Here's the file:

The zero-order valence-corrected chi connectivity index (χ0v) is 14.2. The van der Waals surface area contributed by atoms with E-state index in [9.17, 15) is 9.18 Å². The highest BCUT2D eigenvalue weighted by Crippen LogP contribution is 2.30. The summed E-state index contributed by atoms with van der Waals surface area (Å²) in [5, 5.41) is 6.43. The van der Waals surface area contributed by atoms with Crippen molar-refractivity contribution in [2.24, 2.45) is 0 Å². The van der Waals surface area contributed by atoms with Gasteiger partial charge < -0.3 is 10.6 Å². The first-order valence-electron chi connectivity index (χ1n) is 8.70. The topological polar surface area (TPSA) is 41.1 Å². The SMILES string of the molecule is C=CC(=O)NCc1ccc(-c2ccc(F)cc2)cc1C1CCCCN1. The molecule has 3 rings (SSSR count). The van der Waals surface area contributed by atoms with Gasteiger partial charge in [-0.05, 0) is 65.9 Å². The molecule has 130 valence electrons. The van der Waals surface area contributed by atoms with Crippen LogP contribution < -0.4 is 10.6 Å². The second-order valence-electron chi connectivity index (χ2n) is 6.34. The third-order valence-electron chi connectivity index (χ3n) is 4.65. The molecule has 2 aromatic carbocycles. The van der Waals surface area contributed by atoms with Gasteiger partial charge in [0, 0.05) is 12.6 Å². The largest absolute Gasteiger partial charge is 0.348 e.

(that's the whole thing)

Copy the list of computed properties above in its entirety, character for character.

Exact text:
The zero-order valence-corrected chi connectivity index (χ0v) is 14.2. The van der Waals surface area contributed by atoms with E-state index in [9.17, 15) is 9.18 Å². The highest BCUT2D eigenvalue weighted by Crippen LogP contribution is 2.30. The summed E-state index contributed by atoms with van der Waals surface area (Å²) in [5, 5.41) is 6.43. The van der Waals surface area contributed by atoms with Crippen molar-refractivity contribution in [2.24, 2.45) is 0 Å². The van der Waals surface area contributed by atoms with Gasteiger partial charge < -0.3 is 10.6 Å². The first-order valence-electron chi connectivity index (χ1n) is 8.70. The topological polar surface area (TPSA) is 41.1 Å². The SMILES string of the molecule is C=CC(=O)NCc1ccc(-c2ccc(F)cc2)cc1C1CCCCN1. The molecule has 3 rings (SSSR count). The van der Waals surface area contributed by atoms with Gasteiger partial charge in [-0.05, 0) is 65.9 Å². The molecule has 130 valence electrons. The van der Waals surface area contributed by atoms with Crippen LogP contribution < -0.4 is 10.6 Å². The second-order valence-electron chi connectivity index (χ2n) is 6.34. The third-order valence-electron chi connectivity index (χ3n) is 4.65. The molecule has 2 aromatic carbocycles. The van der Waals surface area contributed by atoms with Gasteiger partial charge in [0, 0.05) is 12.6 Å². The largest absolute Gasteiger partial charge is 0.348 e.